The DownlinkOct 08, 2021

Some good old-fashioned space mysteries

Space Snapshot

Bepi Colombo First Mercury Flyby

BepiColombo beamed back hauntingly beautiful images from its first Mercury flyby last week. On Friday, October 1, the spacecraft slingshotted its way around the rocky planet, reaching 200 kilometers (about 124 miles) in altitude at its closest approach. The joint mission between ESA and JAXA will perform five more Mercury flybys to slow down before releasing two probes into the planet’s orbit in 2025. Image credit: ESA/BepiColombo/MTM.

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Fact Worth Sharing

Mercury illustration

Mercury is the least explored rocky planet and holds many mysteries. For example, early exploration found old craters undisturbed by geologic activity as well as a magnetic field, which is normally caused by a molten core that should cause surface changes.

Mission Briefings

Lucy ready for launch
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Lucy is almost ready to launch. NASA’s Kennedy Space Center recently shared this picture of the spacecraft showing Lucy with its enormous payload fairing. The payload fairing will shield Lucy during takeoff so it can safely make its way to the Trojan Asteroids beyond Jupiter’s orbit. We’ll be streaming Lucy’s launch on October 16, so be sure to tune in. Image credit: NASA/Ben Smegelsky.

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The UAE has announced a new mission to the asteroid belt. The United Arab Emirates Space Agency said the mission will launch in 2028 to explore the asteroid belt between Mars and Jupiter, eventually landing a spacecraft on an asteroid in 2033. The spacecraft will first perform gravity assists around Venus and Earth to meet its target; more details on science goals are expected to be announced in 2022.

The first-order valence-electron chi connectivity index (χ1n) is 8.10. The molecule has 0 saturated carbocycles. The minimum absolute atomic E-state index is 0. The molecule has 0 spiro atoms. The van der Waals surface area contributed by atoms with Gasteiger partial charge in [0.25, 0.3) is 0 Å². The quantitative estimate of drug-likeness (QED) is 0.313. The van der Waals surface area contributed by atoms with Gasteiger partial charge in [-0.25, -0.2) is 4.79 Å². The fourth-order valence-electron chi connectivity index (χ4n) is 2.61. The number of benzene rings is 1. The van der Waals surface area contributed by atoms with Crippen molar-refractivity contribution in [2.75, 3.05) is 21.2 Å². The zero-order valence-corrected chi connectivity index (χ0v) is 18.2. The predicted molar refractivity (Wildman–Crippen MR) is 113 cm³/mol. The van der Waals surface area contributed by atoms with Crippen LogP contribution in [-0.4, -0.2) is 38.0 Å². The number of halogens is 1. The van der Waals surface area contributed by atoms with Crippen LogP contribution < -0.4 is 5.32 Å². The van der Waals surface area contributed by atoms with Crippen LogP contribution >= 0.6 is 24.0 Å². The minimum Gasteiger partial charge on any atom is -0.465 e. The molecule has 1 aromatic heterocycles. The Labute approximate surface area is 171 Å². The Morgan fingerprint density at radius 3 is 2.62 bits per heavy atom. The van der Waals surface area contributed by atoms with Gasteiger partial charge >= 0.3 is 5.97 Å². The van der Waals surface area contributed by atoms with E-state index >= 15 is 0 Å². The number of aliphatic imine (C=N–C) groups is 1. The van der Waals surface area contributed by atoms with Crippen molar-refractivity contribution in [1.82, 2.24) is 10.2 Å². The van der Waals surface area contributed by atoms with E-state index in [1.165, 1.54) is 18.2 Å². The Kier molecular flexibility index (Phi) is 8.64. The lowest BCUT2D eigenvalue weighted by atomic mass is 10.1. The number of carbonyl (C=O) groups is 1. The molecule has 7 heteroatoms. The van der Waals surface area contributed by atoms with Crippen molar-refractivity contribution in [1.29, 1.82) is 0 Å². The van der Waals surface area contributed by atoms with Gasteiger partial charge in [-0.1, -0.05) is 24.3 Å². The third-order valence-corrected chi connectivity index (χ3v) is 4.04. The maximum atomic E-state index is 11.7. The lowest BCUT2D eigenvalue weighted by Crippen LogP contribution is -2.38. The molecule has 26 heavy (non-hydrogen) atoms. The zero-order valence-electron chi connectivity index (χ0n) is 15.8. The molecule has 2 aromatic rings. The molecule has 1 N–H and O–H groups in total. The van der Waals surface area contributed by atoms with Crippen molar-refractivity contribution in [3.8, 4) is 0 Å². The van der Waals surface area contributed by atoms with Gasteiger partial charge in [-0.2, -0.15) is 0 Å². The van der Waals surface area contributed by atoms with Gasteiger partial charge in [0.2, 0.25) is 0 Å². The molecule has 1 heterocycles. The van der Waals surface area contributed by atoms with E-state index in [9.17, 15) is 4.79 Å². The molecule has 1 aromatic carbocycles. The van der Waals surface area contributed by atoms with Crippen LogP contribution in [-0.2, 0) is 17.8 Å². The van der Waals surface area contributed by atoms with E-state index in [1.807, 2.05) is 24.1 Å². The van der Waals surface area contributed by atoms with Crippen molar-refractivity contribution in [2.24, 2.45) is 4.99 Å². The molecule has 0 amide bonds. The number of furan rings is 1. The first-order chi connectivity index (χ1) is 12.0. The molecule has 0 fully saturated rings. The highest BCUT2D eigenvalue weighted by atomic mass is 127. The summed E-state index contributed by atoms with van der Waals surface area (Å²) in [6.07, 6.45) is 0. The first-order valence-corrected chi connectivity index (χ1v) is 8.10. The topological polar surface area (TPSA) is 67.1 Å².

From The Planetary Society

Great red spot
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Jupiter’s Great Red Spot is iconic, but what do we really know about it? Surprisingly, scientists are still seeking answers about how it works, how it’s changing, and even why it’s red. The latest article from Planetary Society editor Rae Paoletta explores the mysteries surrounding the famous planetary feature. Pictured: Jupiter and its Great Red Spot imaged by NASA's Juno spacecraft in 2018. Image credit: NASA et al.

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If you get all the way to a distant world and orbit it, why not land? This question about NASA’s Dawn mission to the dwarf planet Ceres came up enough that Planetary Radio host Mat Kaplan brought it to Marc Rayman, Dawn chief engineer and mission director. Hear his answers in this week’s episode. Plus, catch the latest Planetary Radio: Space Policy Edition to hear about how the U.S. Congress’ current logjam of legislation could impact or delay NASA policymaking.

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World Space Week is almost over, but it’s never too late to share space with the young people in your life. With the theme of Women in Space, we partnered with the SETI Institute and Unistellar to share tons of great resources to engage girls in the adventure of space. These activities, contests, and tools are appropriate for all ages and genders, so check them out and share them with anyone you know who wants to get into the excitement of space!

What's Up

Venus illustration

Venus is super-bright in the west after sunset. In the east, look for Jupiter shining just as bright, with yellowish Saturn to its right. Learn more at

Wow of the Week

Planetary symphony

This oil painting from Planetary Society member Jackie Kingon, titled “Planetary Symphony,” captures the beauty of space’s many mysteries. As science illuminates new things about the cosmos, it sheds light on even more questions yet to be answered. Image credit: Jackie Kingon.

We love to feature space artwork in the Downlink. If you create any kind of space-related art, we invite you to send it to us by replying to any Downlink email or writing to [email protected]. Please let us know in your email if you’re a Planetary Society member!